Unfinished condos might face city action, foreclosure
Only three Parkway Square units have sold
When they were constructed about three years ago off Interstate 794, Parkway Square condominiums were supposed to appeal to middle-aged people working downtown.
Now, an unfinished foundation along Howard Avenue next to a real estate sign advertising the development for sale serves as a reminder of a failed project.
For more than a year, development on the site has been at a standstill, and city officials are looking to take action against the owner.
At a Feb. 3 Common Council meeting, Building Inspector Craig Vretenar said the unfinished foundation is a safety hazard, stormwater management is incomplete and a terrace area has not been filled in with topsoil as originally planned.
Only foundation stands
Plans called for the construction of three six-unit buildings. One building was completed, another was finished on the outside and most of the inside was left incomplete. The foundation is all that exists of the third building.
Alderman Donald Brickner agreed that something needs to be done, especially with the structureless foundation because it is unsafe and an eyesore, he said.
Council President Debbie Fliss requested that Vretenar, City Engineer Melinda Dejewski and City Attorney Michele Ford meet to discuss what kind of action the council should take to address the issues.
No action was taken by the council, but the matter will likely be revisited later.
City blamed for failure
Gregory Jourdain, Parkway Square principal and project manager, blames city officials for the condos' failure.
"There's no help from the city," he said.
Parkway Square's "top-of-line condos" are selling for about $240,000, Jourdain said. Only three condos have been sold.
Despite being situated next to Interstate 794, under a flight path and on a street trafficked by semi trucks, Jourdain said he could have sold four additional units if the homeowner across the street from his development was not running "a junkyard," he said.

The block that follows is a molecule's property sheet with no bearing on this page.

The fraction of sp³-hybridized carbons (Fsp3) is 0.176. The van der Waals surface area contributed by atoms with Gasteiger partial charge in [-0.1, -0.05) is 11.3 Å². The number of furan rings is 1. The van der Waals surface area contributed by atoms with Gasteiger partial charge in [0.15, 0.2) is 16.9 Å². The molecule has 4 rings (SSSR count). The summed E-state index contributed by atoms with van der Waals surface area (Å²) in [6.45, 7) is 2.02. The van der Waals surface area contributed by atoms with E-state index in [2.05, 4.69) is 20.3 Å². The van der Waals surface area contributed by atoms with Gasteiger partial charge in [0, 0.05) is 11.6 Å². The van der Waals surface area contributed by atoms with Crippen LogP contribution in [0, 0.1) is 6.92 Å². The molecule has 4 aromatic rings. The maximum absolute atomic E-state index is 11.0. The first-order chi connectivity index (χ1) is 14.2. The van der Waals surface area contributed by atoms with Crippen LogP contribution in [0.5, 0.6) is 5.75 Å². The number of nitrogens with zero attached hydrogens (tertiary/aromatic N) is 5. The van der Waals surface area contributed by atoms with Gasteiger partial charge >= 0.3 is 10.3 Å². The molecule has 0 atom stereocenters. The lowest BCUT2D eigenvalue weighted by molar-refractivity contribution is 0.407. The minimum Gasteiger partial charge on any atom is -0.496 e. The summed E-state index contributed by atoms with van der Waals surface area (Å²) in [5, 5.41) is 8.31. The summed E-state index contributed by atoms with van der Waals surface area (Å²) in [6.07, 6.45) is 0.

"Four more sales would make a big, big difference," he said.
Jourdain asked the city to do something about the neighbor's unkempt yard, but nothing was done, he said.
His firm has invested $3 million in the development, Jourdain said.
He said city officials required that he and his partners install a retention pond, sprinkler systems and other unnecessary items, driving up the price of the development.
"They made us spend money that we never had to spend," he said.
High cleanup costs
To prepare the land for development, Parkway Square had to spend between $200,000 and $300,000 to clean up the soil. Jourdain said he tried to get tax-incremental financing funds to offset costs, but was denied.
Tax-incremental financing, or TIF, is a mechanism that allows municipalities to borrow money to fund infrastructure improvements for an area that otherwise would be difficult to develop or redevelop.
City Administrator Ralph Voltner said Parkway Square condominiums are not within the city's TIF district, making them ineligible for funding.
The project is now tied up in litigation because the company has been unable to make payments to a bank. While the condos are not under foreclosure, "they will be very shortly," Jourdain said.
"I've put in a ton of money to keep this thing going," he said "The city can do anything they want to do, and I don't care anymore.
Chantel Balzell can be reached at (262) 446-6602.
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